By Emma Murphy, Peterborough Master Gardener
It’s really cold out. I mean REALLY cold. -25 degrees Celsius cold. With lots of snow. And wind. And ice. So it’s got me dreaming of springtime and things that are green and not white.
So indulge me while I research and share with you some of my favourite English gardens in southern England that we plan to visit later this spring. Hoping things improve to celebrate my aunt’s 95th birthday and fulfill a long held dream to visit England in late springtime. While I’m planting many more natives in my messy “English-style” garden, I’m still fascinated with the diversity, structure, and composition of more formal English gardens.
Here’s my top 5 ‘not to be missed South England gardens” – there are (of course) more on our list but these are the key ones. Some of these may be familiar to you, and some not…
Hoping that these profiles help ease the January blues. Since I’ve haven’t been there yet these are photos taken by others. If you have been lucky enough to visit these gardens please share your photos in the comments.
1. Great Dixter House and Gardens, Rye, East Sussex
Great Dixter is an historic house, a garden, a centre of education, and a place of pilgrimage for horticulturists from across the world. Certainly it’s the one garden that has the highest reputation with overseas visitors.
Surprisingly, it’s maintained this reputation for many decades, even through a change of hands. Initially famous through its owner Christopher Lloyd (1921-2006) – who lived in the half-timbered fifteenth-century house all his life – Lloyd (or “Christo” as he was known) was not only a gifted and artistic gardener but a prolific and knowledgeable writer whose articles and books inspired a generation of gardeners.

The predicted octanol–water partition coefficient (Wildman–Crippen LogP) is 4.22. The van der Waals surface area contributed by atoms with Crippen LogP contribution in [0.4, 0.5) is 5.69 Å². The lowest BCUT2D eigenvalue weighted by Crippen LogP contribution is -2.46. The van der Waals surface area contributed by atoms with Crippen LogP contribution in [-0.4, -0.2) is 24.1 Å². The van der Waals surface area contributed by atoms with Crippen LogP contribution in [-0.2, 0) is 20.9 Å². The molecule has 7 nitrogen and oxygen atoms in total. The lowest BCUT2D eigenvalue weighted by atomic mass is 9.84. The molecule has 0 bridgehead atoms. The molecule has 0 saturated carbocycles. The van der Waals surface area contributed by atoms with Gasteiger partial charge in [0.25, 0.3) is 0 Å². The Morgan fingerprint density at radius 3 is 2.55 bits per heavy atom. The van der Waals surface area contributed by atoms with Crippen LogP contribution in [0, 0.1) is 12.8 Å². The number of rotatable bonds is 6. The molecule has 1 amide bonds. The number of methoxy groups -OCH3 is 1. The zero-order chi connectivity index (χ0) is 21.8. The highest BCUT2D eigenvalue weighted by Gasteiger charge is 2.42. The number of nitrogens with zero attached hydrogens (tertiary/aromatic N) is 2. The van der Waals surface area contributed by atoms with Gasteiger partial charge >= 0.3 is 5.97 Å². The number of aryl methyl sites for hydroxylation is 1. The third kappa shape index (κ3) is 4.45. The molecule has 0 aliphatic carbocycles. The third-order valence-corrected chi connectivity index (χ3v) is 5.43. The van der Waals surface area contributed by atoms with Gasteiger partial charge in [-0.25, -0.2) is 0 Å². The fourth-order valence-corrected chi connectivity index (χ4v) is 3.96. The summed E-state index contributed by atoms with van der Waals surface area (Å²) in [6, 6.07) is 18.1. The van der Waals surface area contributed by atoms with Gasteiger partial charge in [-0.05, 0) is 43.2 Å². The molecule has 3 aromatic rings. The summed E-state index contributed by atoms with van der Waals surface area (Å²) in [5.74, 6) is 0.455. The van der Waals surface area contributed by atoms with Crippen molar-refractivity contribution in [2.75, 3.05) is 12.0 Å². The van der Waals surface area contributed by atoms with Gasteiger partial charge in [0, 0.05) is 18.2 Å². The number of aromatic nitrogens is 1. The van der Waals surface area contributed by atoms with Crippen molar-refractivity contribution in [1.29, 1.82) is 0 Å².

Today, the gardens are managed by the Great Dixter Charitable Trust and Fergus Garrett, who became head gardener in 1992. I was lucky enough to hear him speak at a Toronto Master Gardeners’ Technical Update a few years ago.
The two gardeners had a creative working relationship, both loving plants and their combinations, and even though Lloyd is gone more than 50,000 visitors a year find Great Dixter as vibrant a garden as ever, and full of things to learn from.
This is an ‘arts and crafts’ style garden, with topiary, a long border, an orchard and a wild flower meadow. The planting is profuse, yet structured, and has featured many bold experiments of form, colour and combination.
On the grounds are three 18th-century oast houses, under a common roof, and a 15th-century barn. Find out more here.
2. Sissinghurst Castle Gardens, Sissinghurst, Kent
Located in beautiful Kent, Sissinghurst Castle Garden was created by poet and writer Vita Sackville-West and her husband Harold Nicolson, author and diplomat in 1930 and developed over 30 years with some notable head gardeners.
Designated Grade I on Historic England’s register of historic parks and gardens, it’s among the most famous gardens in England. They transformed a farmstead of “squalor and slovenly disorder” into one of the world’s most influential gardens.
Following her death in 1962, the estate was donated to the National Trust for Places of Historic Interest or Natural Beauty. It is one of the Trust’s most popular properties, with more than 200,000 visitors each year (and I hope to be one of them!).
There are a number of specialty gardens, including the Rose Garden, the (famous) White Garden, the South Cottage Garden, the Herb Garden, the Nuttery, the Lime Walk (Spring Garden), the Delos Garden (Mediterranean garden), Moat Walk, the Orchard, and the Purple Border. Learn more here.
3. Hidcote Gardens, Hidcot Bartim, Gloucestershire